Dustin Johnson breaks scoring record in Masters win

Dustin Johnson breaks scoring record in Masters win
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By the time Smith, marching up the 15th fairway, looked back and saw that it was Johnson who was close to the pin on the 14th green, it was all but over. Smith frowned and looked down at the grass, Johnson made the six-foot putt, and the lead was five strokes with four holes remaining.

This rain-delayed, pandemic-delayed Masters was essentially over. Was Johnson’s arrival on this stage, the green jacket ceremony in Butler Cabin, also delayed? Not really. Before Woods, it was widely accepted that golfers peaked in their 30s. By that metric, Johnson is right on time.

This is what he had in mind all those years ago when he honed his game at Weed Hill driving range in Columbia, South Carolina, just an hour or so from Augusta National. Johnson knew of the special tournament just down the road, even if he never had the connections to actually play here until he qualified for his first Masters in 2009. 

“Obviously growing up in Columbia, in high school, I hit a lot of golf balls at Weed Hill,” he said in a rare reflective moment. “So definitely remember hitting up there in the dark. They had lights on the range, and most nights I would shut the lights off when I was leaving.”

It paid off. Johnson was twice a first-team All American at Coastal Carolina, where he won seven times, and his immediate success on TOUR was not unexpected. He won the 2008 Turning Stone Resort Championship and kept winning each year like clockwork from there. He had major championship type game, but the majors eluded him, sometimes gruesomely.

All anyone wanted to talk about at Augusta was his 0-for-4 record closing them out when he had at least a share of the 54-hole lead – the gum on his shoe since the 2010 U.S. Open at Pebble Beach, when he lost his three-shot lead with a second-hole triple bogey, shot 82, and finished T8.

He almost atoned for his mistake at the PGA Championship at Whistling Straits two months later, but unintentionally grounded his club in a bunker on the 72nd hole. The ensuing two-stroke penalty kept him out of a playoff with Bubba Watson and eventual champion Martin Kaymer.

Johnson had one hand on the trophy at two other U.S. Opens, but couldn’t keep the lead there, either. A fellow player, of all things, mentioned these lapses when Johnson took the lead into the final round of the PGA Championship at TPC Harding Park in August, and it happened again. The snakebit leader shot a solid 68 only to lose to 23-year-old Collin Morikawa (64) by two.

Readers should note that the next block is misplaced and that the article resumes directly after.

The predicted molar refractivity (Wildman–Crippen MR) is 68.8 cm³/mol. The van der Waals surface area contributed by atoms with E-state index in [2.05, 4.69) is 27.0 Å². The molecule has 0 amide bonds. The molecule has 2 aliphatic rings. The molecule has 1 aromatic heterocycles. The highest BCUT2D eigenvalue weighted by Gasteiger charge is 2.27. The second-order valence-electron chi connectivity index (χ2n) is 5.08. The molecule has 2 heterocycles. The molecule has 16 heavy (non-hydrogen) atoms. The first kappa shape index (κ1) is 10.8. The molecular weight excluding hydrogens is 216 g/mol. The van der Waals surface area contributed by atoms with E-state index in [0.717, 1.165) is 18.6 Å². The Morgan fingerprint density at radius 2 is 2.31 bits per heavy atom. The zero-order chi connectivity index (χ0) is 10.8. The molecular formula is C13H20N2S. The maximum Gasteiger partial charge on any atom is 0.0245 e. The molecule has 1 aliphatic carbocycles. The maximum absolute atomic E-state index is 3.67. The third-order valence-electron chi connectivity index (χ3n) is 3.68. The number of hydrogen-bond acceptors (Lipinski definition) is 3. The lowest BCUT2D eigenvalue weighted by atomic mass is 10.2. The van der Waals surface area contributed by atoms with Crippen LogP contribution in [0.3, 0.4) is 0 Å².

But good luck asking Johnson to get worked up about any of this.

“That stuff doesn’t bother me,” he has said more than once. 

He just keeps on giving himself chances. The Masters marked the fifth time in his last seven TOUR starts that Johnson had held the 54-hole lead/co-lead, a run in which he’d already won THE NORTHERN TRUST and TOUR Championship to take the FedExCup.

He also lost a wild head-to-head showdown with Jon Rahm at the BMW Championship.

“I think I’ve got a good game plan,” Johnson said from the stately, wood-paneled interview room in Augusta’s cavernous press building Saturday night. “I’m not going to change it.”

And he hasn’t. Instead of getting into a war of words over his major letdowns, the Johnson way has been to answer with blistered drives, laser-like approaches, and an improved putting stroke built with input from his caddie/brother Austin, and a lesson from World Golf Hall of Famer Greg Norman. And now he’s gone and converted a 54-hole lead at the major players covet most just three months after his fitness for doing so was questioned more publicly than ever.

Norman, of course, never did win here. He bled away a six-shot advantage and more to lose to Nick Faldo in ’96. Rory McIlroy collapsed on the back nine and carded a final-round 80 in 2011, and Jordan Spieth quadruple-bogeyed the 12th hole to lose in 2016. Both lost four-shot leads.

There are no guarantees at Augusta, or anywhere. At the 2017 World Golf Championships-HSBC Champions, Johnson shot 77 and became the second player in TOUR history to lose a six-shot 54-hole lead. He won the Sentry Tournament of Champions in his next start, five weeks later. Johnson is like the metal man in “Terminator 2” who keeps moving ever forward even as he keeps getting holes blown through him. He forgets quickly. He’s a fast healer.

This was Johnson’s second major (2016 U.S. Open) and 24th TOUR win. He pulls even with Woods for most consecutive seasons with a win to start a career with 14, and moves from 17th to first in the FedExCup, which is where he ended last season. We are seeing the peak years of perhaps the most gifted golfer of his generation; Johnson’s best may be better than anyone else’s.

The Weed Hill driving range closed in 2015, sold for development. But Bobby Weed, who built it when he was in high school to work on his own game, has gone on to a successful golf course design business. Johnson, meanwhile, glides and strides ever forward into the golf history books.

His clubs have never spoken so loudly.

Source: PGA tour

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